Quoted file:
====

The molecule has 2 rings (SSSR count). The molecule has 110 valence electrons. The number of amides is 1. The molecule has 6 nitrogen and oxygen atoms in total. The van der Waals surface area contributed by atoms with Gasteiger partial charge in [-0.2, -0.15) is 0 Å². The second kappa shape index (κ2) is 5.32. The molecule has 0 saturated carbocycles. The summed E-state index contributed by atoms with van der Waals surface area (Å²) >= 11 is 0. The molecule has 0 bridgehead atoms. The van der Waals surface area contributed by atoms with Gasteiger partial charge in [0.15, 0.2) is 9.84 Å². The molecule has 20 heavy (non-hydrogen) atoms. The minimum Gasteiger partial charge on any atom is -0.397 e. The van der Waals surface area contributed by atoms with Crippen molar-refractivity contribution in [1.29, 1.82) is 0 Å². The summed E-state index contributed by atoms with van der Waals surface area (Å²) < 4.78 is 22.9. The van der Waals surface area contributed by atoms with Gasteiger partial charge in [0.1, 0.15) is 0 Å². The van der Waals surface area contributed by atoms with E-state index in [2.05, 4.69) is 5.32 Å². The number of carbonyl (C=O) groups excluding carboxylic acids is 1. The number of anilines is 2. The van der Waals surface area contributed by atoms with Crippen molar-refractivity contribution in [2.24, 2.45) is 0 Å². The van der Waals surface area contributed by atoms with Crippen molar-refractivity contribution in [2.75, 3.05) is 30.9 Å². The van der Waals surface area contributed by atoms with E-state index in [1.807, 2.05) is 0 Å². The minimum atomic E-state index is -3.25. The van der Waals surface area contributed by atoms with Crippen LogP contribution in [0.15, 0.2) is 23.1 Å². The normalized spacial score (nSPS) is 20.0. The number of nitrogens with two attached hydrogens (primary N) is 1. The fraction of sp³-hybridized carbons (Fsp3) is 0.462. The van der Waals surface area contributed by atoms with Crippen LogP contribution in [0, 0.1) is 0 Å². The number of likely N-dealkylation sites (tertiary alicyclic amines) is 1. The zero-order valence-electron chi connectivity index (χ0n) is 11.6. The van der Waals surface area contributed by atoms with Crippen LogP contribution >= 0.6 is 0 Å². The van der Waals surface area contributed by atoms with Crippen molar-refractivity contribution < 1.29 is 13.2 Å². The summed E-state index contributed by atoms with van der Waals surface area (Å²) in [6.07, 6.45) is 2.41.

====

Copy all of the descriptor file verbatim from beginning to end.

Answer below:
The molecule has 2 rings (SSSR count). The molecule has 110 valence electrons. The number of amides is 1. The molecule has 6 nitrogen and oxygen atoms in total. The van der Waals surface area contributed by atoms with Gasteiger partial charge in [-0.2, -0.15) is 0 Å². The second kappa shape index (κ2) is 5.32. The molecule has 0 saturated carbocycles. The summed E-state index contributed by atoms with van der Waals surface area (Å²) >= 11 is 0. The molecule has 0 bridgehead atoms. The van der Waals surface area contributed by atoms with Gasteiger partial charge in [0.15, 0.2) is 9.84 Å². The molecule has 20 heavy (non-hydrogen) atoms. The minimum Gasteiger partial charge on any atom is -0.397 e. The van der Waals surface area contributed by atoms with Crippen molar-refractivity contribution in [1.29, 1.82) is 0 Å². The summed E-state index contributed by atoms with van der Waals surface area (Å²) < 4.78 is 22.9. The van der Waals surface area contributed by atoms with Gasteiger partial charge in [0.1, 0.15) is 0 Å². The van der Waals surface area contributed by atoms with E-state index in [2.05, 4.69) is 5.32 Å². The number of carbonyl (C=O) groups excluding carboxylic acids is 1. The number of anilines is 2. The van der Waals surface area contributed by atoms with Crippen molar-refractivity contribution in [2.24, 2.45) is 0 Å². The van der Waals surface area contributed by atoms with Crippen molar-refractivity contribution in [2.75, 3.05) is 30.9 Å². The van der Waals surface area contributed by atoms with E-state index in [1.807, 2.05) is 0 Å². The minimum atomic E-state index is -3.25. The van der Waals surface area contributed by atoms with Crippen LogP contribution in [0.15, 0.2) is 23.1 Å². The normalized spacial score (nSPS) is 20.0. The number of nitrogens with two attached hydrogens (primary N) is 1. The fraction of sp³-hybridized carbons (Fsp3) is 0.462. The van der Waals surface area contributed by atoms with Crippen LogP contribution in [0, 0.1) is 0 Å². The number of likely N-dealkylation sites (tertiary alicyclic amines) is 1. The zero-order valence-electron chi connectivity index (χ0n) is 11.6. The van der Waals surface area contributed by atoms with Crippen LogP contribution >= 0.6 is 0 Å². The van der Waals surface area contributed by atoms with Crippen molar-refractivity contribution < 1.29 is 13.2 Å². The summed E-state index contributed by atoms with van der Waals surface area (Å²) in [6.07, 6.45) is 2.41.